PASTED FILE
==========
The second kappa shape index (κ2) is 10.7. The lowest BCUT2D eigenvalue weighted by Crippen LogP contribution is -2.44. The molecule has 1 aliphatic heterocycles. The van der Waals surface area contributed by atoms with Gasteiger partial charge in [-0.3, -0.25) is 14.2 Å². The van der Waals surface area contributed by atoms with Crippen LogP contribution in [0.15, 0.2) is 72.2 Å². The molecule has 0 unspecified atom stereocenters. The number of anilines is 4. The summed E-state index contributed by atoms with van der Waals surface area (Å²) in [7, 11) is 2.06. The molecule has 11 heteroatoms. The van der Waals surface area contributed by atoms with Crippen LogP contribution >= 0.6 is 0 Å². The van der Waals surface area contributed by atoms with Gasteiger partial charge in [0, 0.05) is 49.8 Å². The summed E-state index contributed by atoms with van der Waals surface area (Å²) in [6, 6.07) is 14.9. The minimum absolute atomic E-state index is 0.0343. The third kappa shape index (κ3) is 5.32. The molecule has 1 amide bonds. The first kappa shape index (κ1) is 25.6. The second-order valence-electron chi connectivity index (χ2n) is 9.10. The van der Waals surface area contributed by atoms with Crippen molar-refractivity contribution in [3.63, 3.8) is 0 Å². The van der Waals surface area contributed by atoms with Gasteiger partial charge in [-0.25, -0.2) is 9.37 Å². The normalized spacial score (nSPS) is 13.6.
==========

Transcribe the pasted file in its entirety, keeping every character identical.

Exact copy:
The second kappa shape index (κ2) is 10.7. The lowest BCUT2D eigenvalue weighted by Crippen LogP contribution is -2.44. The molecule has 1 aliphatic heterocycles. The van der Waals surface area contributed by atoms with Gasteiger partial charge in [-0.3, -0.25) is 14.2 Å². The van der Waals surface area contributed by atoms with Crippen LogP contribution in [0.15, 0.2) is 72.2 Å². The molecule has 0 unspecified atom stereocenters. The number of anilines is 4. The summed E-state index contributed by atoms with van der Waals surface area (Å²) in [7, 11) is 2.06. The molecule has 11 heteroatoms. The van der Waals surface area contributed by atoms with Crippen LogP contribution >= 0.6 is 0 Å². The van der Waals surface area contributed by atoms with Gasteiger partial charge in [0, 0.05) is 49.8 Å². The summed E-state index contributed by atoms with van der Waals surface area (Å²) in [6, 6.07) is 14.9. The minimum absolute atomic E-state index is 0.0343. The third kappa shape index (κ3) is 5.32. The molecule has 1 amide bonds. The first kappa shape index (κ1) is 25.6. The second-order valence-electron chi connectivity index (χ2n) is 9.10. The van der Waals surface area contributed by atoms with Crippen molar-refractivity contribution in [3.63, 3.8) is 0 Å². The van der Waals surface area contributed by atoms with Gasteiger partial charge in [-0.25, -0.2) is 9.37 Å². The normalized spacial score (nSPS) is 13.6.